### All AP Physics C Electricity Resources

## Example Questions

### Example Question #31 : Electricity And Magnetism Exam

A thin bar of length L lies in the xy plane and carries linear charge density , where ranges from 0 to . Calculate the potential at the point on the y-axis.

**Possible Answers:**

**Correct answer:**

Use the linear charge density and length element , where each point is from the point . The potential is therefore

### Example Question #11 : Calculating Electric Potential

A uniformly charged ring of radius carries a total charge . Calculate the potential a distance from the center, on the axis of the ring.

**Possible Answers:**

**Correct answer:**

Use the linear charge density and length element . The distance from each point on the ring to the point on the axis is . Lastly, integrate over from to to obtain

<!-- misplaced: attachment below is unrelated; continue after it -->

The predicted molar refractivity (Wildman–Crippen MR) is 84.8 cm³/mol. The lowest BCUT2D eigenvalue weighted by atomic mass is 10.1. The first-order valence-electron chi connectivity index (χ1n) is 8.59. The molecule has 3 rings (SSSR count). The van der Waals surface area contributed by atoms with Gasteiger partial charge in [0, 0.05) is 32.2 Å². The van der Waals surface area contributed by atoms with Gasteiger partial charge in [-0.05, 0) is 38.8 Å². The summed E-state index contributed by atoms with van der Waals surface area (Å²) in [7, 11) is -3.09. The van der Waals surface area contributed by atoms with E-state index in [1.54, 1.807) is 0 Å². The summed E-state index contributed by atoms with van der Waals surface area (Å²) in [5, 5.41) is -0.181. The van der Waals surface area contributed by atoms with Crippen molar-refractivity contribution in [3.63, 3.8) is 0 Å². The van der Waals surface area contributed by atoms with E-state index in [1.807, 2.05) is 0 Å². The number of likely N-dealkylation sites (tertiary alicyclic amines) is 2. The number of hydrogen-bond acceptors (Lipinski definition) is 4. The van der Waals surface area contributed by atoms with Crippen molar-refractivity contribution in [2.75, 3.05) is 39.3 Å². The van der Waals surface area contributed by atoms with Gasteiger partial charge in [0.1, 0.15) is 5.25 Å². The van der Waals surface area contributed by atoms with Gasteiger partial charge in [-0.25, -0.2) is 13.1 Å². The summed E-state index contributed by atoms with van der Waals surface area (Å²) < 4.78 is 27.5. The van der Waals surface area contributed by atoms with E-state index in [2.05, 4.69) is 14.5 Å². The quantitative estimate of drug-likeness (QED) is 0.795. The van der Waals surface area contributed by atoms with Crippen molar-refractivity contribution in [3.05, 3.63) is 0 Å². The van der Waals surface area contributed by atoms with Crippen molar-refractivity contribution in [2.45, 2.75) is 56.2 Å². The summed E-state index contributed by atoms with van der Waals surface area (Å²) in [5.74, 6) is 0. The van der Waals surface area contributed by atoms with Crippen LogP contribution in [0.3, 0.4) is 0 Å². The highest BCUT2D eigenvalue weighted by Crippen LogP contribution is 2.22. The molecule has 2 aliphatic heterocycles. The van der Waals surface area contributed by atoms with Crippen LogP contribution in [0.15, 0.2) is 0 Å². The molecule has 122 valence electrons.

### Example Question #31 : Electricity And Magnetism Exam

A uniformly charged square frame of side length carries a total charge . Calculate the potential at the center of the square.

You may wish to use the integral:

**Possible Answers:**

**Correct answer:**

Calculate the potential due to one side of the bar, and then multiply this by to get the total potential from all four sides. Orient the bar along the x-axis such that its endpoints are at , and use the linear charge density . The potential is therefore

### Example Question #32 : Electricity And Magnetism Exam